PARIS, FRANCE - JANUARY 11: People stand on a newsstand at 'Place de la Republique' during a unity rally in Paris led by French president Francois Hollande and other world leaders following the recent terrorist attacks, January 11, 2015 in Paris, France. An estimated one million people converged in central Paris for the Unity March in solidarity with the 17 victims of this week's terrorist attacks which began on Wednesday, January 8, 2014 with an attack on French satarical magazine Charlie Hebdo and continued through Friday with attacks at a printing company and a Kosher supermarket. Three suspects were killed in seiges while a fourth, Hayat Boumeddiene, 26, is wanted in connection with the murder of a policewoman. (Photo by Richard Bord/Getty Images)
PARIS, FRANCE - JANUARY 11: Demonstrators make their way from 'Place de la Republique' to 'Place de la Nation' in a unity rally in Paris led by French president Francois Hollande and other world leaders following the recent terrorist attacks, January 11, 2015 in Paris, France. An estimated one million people converged in central Paris for the Unity March in solidarity with the 17 victims of this week's terrorist attacks which began on Wednesday, January 8, 2014 with an attack on French satarical magazine Charlie Hebdo and continued through Friday with attacks at a printing company and a Kosher supermarket. Three suspects were killed in seiges while a fourth, Hayat Boumeddiene, 26, is wanted in connection with the murder of a policewoman. (Photo by Richard Bord/Getty Images)
PARIS, FRANCE - JANUARY 11: Demonstrators make their way from 'Place de la Republique' to 'Place de la Nation' in a unity rally in Paris led by French president Francois Hollande and other world leaders following the recent terrorist attacks, January 11, 2015 in Paris, France. An estimated one million people converged in central Paris for the Unity March in solidarity with the 17 victims of this week's terrorist attacks which began on Wednesday, January 8, 2014 with an attack on French satarical magazine Charlie Hebdo and continued through Friday with attacks at a printing company and a Kosher supermarket. Three suspects were killed in seiges while a fourth, Hayat Boumeddiene, 26, is wanted in connection with the murder of a policewoman. (Photo by Richard Bord/Getty Images)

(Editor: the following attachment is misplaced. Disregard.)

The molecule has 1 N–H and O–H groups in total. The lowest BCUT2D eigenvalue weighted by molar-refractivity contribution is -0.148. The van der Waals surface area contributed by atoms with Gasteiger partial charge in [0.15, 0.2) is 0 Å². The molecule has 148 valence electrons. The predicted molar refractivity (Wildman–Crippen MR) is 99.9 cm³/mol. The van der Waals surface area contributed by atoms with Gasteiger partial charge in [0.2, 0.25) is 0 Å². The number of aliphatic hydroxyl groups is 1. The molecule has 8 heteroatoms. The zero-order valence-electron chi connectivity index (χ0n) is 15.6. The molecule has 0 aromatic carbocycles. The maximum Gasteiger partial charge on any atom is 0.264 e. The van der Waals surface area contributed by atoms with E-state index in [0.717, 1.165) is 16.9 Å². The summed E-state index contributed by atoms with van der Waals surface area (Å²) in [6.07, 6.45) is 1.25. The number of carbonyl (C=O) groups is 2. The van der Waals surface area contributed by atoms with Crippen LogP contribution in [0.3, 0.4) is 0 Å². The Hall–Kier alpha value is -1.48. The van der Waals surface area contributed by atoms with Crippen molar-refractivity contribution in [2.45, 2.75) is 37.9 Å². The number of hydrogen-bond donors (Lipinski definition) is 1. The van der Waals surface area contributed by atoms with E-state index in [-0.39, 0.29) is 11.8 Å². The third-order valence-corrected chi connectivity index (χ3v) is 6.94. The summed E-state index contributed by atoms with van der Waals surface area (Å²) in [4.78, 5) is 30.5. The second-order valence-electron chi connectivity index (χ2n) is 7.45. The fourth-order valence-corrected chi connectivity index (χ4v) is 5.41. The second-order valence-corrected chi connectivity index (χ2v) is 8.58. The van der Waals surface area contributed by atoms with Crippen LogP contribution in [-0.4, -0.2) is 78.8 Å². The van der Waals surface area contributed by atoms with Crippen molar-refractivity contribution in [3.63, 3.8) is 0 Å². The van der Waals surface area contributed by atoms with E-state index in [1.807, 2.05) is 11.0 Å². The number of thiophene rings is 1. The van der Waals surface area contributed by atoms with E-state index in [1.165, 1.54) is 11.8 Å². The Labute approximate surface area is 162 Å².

PARIS, FRANCE - JANUARY 11: Demonstrators make their way from 'Place de la Republique' to 'Place de la Nation' in a unity rally in Paris led by French president Francois Hollande and other world leaders following the recent terrorist attacks, January 11, 2015 in Paris, France. An estimated one million people converged in central Paris for the Unity March in solidarity with the 17 victims of this week's terrorist attacks which began on Wednesday, January 8, 2014 with an attack on French satarical magazine Charlie Hebdo and continued through Friday with attacks at a printing company and a Kosher supermarket. Three suspects were killed in seiges while a fourth, Hayat Boumeddiene, 26, is wanted in connection with the murder of a policewoman. (Photo by Richard Bord/Getty Images)
PARIS, FRANCE - JANUARY 11: Demonstrators make their way from 'Place de la Republique' to 'Place de la Nation' in a unity rally in Paris led by French president Francois Hollande and other world leaders following the recent terrorist attacks, January 11, 2015 in Paris, France. An estimated one million people converged in central Paris for the Unity March in solidarity with the 17 victims of this week's terrorist attacks which began on Wednesday, January 8, 2014 with an attack on French satarical magazine Charlie Hebdo and continued through Friday with attacks at a printing company and a Kosher supermarket. Three suspects were killed in seiges while a fourth, Hayat Boumeddiene, 26, is wanted in connection with the murder of a policewoman. (Photo by Richard Bord/Getty Images)